Week 2

Focused SOAP Note Template

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Patient Information:

Initials, Age, Sex, Race


CC (chief complaint): a BRIEF statement identifying why the patient is here, stated in the patient’s own words (for instance “headache,” NOT “bad headache for 3 days”).

HPI (history of present illness): This is the symptom analysis section of your note. Thorough documentation in this section is essential for patient care, coding, and billing analysis. Paint a picture of what is wrong with the patient. Use LOCATES Mnemonic to complete your HPI. You need to start EVERY HPI with age, race, and gender (e.g., 34-year-old AA male). You must include the seven attributes of each principal symptom in paragraph form not a list. If the CC was “headache”, the LOCATES for the HPI might look like the following example:

· Location: Head

· Onset: 3 days ago

· Character: Pounding, pressure around the eyes and temples

· Associated signs and symptoms: Nausea, vomiting, photophobia, phonophobia

· Timing: After being on the computer all day at work

· Exacerbating/relieving factors: Light bothers eyes; Aleve makes it tolerable but not completely better

· Severity: 7/10 pain scale

Current Medications: Include dosage, frequency, length of time used, and reason for use; also include over the counter (OTC) or homeopathic products.

Allergies: Include medication, food, and environmental allergies separately, including a description of what the allergy is (i.e., angioedema, anaphylaxis, etc.). This will help determine a true reaction versus intolerance.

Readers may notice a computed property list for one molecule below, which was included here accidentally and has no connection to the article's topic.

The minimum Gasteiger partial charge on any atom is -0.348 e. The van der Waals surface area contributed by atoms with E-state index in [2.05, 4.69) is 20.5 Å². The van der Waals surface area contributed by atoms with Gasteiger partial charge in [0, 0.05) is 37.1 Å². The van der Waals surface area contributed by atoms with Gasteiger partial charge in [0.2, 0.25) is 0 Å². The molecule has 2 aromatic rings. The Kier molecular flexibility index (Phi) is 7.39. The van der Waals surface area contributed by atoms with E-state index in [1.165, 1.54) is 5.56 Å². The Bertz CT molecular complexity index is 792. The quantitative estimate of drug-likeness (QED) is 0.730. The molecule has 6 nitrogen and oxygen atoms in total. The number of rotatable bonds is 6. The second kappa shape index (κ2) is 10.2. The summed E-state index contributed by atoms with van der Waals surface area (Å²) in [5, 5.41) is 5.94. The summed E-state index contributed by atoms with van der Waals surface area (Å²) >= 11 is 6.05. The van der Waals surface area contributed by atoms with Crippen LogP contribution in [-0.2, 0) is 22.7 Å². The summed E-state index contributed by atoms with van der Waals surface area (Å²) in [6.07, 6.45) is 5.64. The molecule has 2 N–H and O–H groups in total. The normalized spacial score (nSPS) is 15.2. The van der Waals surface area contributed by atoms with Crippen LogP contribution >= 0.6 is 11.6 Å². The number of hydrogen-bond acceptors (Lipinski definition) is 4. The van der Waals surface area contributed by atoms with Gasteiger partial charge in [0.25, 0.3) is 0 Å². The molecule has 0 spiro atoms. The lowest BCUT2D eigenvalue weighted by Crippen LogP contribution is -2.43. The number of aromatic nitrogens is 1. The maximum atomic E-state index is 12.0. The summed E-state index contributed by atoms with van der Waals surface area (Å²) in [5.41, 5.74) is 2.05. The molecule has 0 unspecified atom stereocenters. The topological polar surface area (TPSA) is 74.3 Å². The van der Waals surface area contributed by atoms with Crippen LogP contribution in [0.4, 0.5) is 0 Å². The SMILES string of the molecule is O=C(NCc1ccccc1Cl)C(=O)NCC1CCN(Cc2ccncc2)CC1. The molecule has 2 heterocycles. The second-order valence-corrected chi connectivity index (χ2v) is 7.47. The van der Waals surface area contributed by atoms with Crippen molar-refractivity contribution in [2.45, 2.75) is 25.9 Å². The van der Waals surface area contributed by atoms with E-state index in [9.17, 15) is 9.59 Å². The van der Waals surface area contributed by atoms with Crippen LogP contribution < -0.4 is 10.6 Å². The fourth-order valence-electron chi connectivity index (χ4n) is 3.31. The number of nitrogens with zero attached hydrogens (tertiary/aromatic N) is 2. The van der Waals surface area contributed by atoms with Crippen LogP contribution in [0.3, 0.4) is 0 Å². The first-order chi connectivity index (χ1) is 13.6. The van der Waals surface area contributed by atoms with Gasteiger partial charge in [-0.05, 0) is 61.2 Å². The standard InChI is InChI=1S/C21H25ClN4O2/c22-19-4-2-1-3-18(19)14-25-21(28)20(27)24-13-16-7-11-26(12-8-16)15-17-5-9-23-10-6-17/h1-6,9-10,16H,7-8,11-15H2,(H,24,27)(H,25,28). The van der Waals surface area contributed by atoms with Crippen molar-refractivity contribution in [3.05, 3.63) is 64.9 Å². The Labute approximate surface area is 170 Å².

PMHx: Include immunization status (note date of
last tetanus for all adults), past major illnesses, and surgeries. Depending on the CC, more info is sometimes needed.

Soc and Substance Hx: Include occupation and major hobbies, family status, tobacco and alcohol use (previous and current use), and any other pertinent data. Always add some health promo question here, such as whether they use seat belts all the time or whether they have working smoke detectors in the house, living environment, text/cell phone use while driving, and support system.

Fam Hx: Illnesses with possible genetic predisposition, contagious, or chronic illnesses. Reason for death of any deceased first-degree relatives should be included. Include parents, grandparents, siblings, and children. Include grandchildren if pertinent.

Surgical Hx: Prior surgical procedures.

Mental Hx: Diagnosis and treatment. Current concerns (anxiety and/or depression). History of self-harm practices and/or suicidal or homicidal ideation.

Violence Hx: Concern or issues about safety (personal, home, community, sexual (current and historical).

Reproductive Hx: Menstrual history (date of LMP), Pregnant (yes or no), Nursing/lactating (yes or no), contraceptive use (method used), types of intercourse (oral, anal, vaginal, other, any sexual concerns).

ROS (review of symptoms): Cover all body systems that may help you include or rule out a differential diagnosis You should list each system as follows:



EENT (eyes, ears, nose, and throat):


Note: You should list these in bullet format, and document the systems in order from head to toe.

Example of Complete ROS:

GENERAL: No weight loss, fever, chills, weakness, or fatigue.


· Eyes: No visual loss, blurred vision, double vision or yellow sclerae.

· Ears, Nose, Throat: No hearing loss, sneezing, congestion, runny nose, or sore throat.

SKIN: No rash or itching.